Things not that rosey in OZ either !Posted by Pauline on 6/01/04 at 14:28 (151721)
From: Steve Abraham, DPM
Why can't we add courses to our podiatry schools to make the
education exactly the same as say, the Costa Rica Medical
School, and grant the graduates an MD degree, the same was as
the Costa Rica Medical School grants an MD degree to
Podiatrists. Even though it is not certified or recognized to get any
state licenses anywhere, at least we can have the education and
call ourselves 'MD'?
'We need to achieve a higher uniform standard for didactic education in podiatric residency programs. Then we can look forward to the day that hospital credentials committees can review the application by a podiatrist for staff privileges and be truly confident that they know what he or she has been trained to do.
Podiatry Today, August 2003 - Among the nation's 295 podiatric residency programs there are significant disparities between the various podiatric residency programs across the country. For example, at the University of Texas, residents get 'five hours per week of lectures and topic discussions, according to one of the professors. Yet another educator who was accustomed to hearing four or five lectures a week during his residency concedes that the current crop of residents at his facility 'are lucky to get one or two a week and they assign many lectures to residents'.
From: Michael M. Rosenblatt, DPM
Subject: Helping residents learn surgical techniques
Over the years, I had worked with hundreds of podiatric residents. Even though I operated my own ASC (Medicare accredited ambulatory surgical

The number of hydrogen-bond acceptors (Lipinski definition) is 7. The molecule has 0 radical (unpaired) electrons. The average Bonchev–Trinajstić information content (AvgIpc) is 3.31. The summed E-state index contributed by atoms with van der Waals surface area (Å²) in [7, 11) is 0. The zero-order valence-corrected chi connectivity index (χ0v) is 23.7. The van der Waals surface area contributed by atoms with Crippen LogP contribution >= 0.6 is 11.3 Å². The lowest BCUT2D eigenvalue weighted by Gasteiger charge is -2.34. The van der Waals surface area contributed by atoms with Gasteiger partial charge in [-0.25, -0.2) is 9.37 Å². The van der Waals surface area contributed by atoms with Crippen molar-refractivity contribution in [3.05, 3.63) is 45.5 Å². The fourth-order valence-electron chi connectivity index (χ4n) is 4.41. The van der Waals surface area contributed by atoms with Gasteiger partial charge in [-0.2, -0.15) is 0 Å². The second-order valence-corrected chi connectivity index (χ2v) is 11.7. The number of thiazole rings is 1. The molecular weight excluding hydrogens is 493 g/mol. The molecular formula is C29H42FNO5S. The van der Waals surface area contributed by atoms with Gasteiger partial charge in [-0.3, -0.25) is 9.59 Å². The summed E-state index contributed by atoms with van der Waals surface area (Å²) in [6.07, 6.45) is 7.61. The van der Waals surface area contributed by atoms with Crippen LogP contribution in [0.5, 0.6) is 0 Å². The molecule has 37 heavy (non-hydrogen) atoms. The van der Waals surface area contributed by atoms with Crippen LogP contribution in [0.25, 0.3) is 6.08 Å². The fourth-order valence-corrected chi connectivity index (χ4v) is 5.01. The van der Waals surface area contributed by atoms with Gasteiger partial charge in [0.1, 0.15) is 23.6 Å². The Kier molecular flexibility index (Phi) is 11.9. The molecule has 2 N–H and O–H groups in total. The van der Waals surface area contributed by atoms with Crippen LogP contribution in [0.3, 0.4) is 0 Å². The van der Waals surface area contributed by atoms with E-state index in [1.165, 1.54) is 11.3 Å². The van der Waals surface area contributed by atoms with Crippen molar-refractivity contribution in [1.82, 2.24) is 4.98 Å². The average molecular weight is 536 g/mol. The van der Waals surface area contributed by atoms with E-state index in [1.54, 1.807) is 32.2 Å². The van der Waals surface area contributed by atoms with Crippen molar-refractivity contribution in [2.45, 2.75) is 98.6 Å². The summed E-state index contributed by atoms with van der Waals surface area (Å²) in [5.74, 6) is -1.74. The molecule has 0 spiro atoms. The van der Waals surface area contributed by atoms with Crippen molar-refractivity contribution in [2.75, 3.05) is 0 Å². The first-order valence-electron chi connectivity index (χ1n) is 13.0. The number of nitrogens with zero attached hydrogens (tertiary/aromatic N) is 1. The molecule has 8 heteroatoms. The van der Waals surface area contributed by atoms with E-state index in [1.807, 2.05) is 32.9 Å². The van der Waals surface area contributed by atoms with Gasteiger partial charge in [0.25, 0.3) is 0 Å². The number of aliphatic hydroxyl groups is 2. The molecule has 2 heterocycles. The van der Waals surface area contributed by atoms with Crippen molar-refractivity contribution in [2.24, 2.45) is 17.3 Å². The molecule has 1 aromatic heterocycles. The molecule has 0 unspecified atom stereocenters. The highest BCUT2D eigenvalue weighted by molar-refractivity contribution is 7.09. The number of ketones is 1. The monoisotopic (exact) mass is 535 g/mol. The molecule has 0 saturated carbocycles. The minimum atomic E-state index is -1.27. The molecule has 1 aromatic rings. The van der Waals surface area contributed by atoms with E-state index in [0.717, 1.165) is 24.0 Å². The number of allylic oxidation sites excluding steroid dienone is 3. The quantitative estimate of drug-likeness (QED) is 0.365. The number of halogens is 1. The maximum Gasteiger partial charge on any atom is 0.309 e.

center), I still brought in cases to the hospital where we had our
residency, especially complex ones. I lost money by not doing
them in my own ASC, but it was still worth it.
Occasionally I had difficult cases or serious infections. The
residents were very, very helpful. They helped change dressings,
do debridements, and closely monitored these difficult cases.
Often, they were the reason why a lawsuit against me DID NOT
occur. Their loyalty to me and my patients saved me a lot of grief
over the years. I'm not suggesting that residents won't treat
patients well if they are not from a 'favored' attending, but I am
suggesting that the extra leeway given residents pays an
enormous dividend and you personal wear and tear. When you
have a difficult patient, you need all the help you can get. Our
lawyers tell us to obtain lots of consults, but if possible, try to
RETAIN control over your patient. If they get admitted to another
hospital away from you and your residents, your patients will
probably get into hands that are not friendly to either podiatry or
yourself. That can be a prescription for disaster in an already
Re: Things not that rosey in OZ either !Dr. Z on 6/01/04 at 15:33 (151726)
The land of podiatry at least has enough wizards to teach the medical and surgical treatment in their residency programs. Lets not get serious about this we all know that everyone will determine who their doctor is by their own perception and insurance plan.